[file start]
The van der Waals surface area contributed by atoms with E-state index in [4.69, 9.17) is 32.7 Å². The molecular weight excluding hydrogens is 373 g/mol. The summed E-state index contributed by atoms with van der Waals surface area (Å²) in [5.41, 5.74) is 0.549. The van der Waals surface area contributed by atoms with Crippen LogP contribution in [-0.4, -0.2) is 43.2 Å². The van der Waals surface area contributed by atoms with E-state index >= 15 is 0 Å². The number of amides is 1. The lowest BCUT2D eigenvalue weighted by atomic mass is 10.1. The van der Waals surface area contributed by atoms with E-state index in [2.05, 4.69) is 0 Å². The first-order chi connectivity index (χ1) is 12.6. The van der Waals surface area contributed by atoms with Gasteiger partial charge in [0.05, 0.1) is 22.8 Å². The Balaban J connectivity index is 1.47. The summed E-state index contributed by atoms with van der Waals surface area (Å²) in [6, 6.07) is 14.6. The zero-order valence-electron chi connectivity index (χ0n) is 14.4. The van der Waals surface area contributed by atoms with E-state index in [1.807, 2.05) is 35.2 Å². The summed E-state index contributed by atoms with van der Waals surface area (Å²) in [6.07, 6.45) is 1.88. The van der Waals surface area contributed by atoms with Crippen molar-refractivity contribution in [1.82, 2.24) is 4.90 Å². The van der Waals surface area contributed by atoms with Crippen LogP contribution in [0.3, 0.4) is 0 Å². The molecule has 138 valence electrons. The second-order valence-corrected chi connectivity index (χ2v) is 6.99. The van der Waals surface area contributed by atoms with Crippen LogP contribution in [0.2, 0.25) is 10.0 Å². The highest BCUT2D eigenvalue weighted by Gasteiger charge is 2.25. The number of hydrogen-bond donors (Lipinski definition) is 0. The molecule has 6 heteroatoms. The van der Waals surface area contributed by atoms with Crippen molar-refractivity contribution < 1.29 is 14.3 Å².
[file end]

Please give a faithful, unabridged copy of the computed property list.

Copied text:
The van der Waals surface area contributed by atoms with E-state index in [4.69, 9.17) is 32.7 Å². The molecular weight excluding hydrogens is 373 g/mol. The summed E-state index contributed by atoms with van der Waals surface area (Å²) in [5.41, 5.74) is 0.549. The van der Waals surface area contributed by atoms with Crippen LogP contribution in [-0.4, -0.2) is 43.2 Å². The van der Waals surface area contributed by atoms with E-state index >= 15 is 0 Å². The number of amides is 1. The lowest BCUT2D eigenvalue weighted by atomic mass is 10.1. The van der Waals surface area contributed by atoms with E-state index in [2.05, 4.69) is 0 Å². The first-order chi connectivity index (χ1) is 12.6. The van der Waals surface area contributed by atoms with Gasteiger partial charge in [0.05, 0.1) is 22.8 Å². The Balaban J connectivity index is 1.47. The summed E-state index contributed by atoms with van der Waals surface area (Å²) in [6, 6.07) is 14.6. The zero-order valence-electron chi connectivity index (χ0n) is 14.4. The van der Waals surface area contributed by atoms with E-state index in [1.807, 2.05) is 35.2 Å². The summed E-state index contributed by atoms with van der Waals surface area (Å²) in [6.07, 6.45) is 1.88. The van der Waals surface area contributed by atoms with Crippen molar-refractivity contribution in [1.82, 2.24) is 4.90 Å². The van der Waals surface area contributed by atoms with Crippen LogP contribution in [0.3, 0.4) is 0 Å². The molecule has 138 valence electrons. The second-order valence-corrected chi connectivity index (χ2v) is 6.99. The van der Waals surface area contributed by atoms with Crippen LogP contribution in [0.2, 0.25) is 10.0 Å². The highest BCUT2D eigenvalue weighted by Gasteiger charge is 2.25. The number of hydrogen-bond donors (Lipinski definition) is 0. The molecule has 6 heteroatoms. The van der Waals surface area contributed by atoms with Crippen molar-refractivity contribution < 1.29 is 14.3 Å².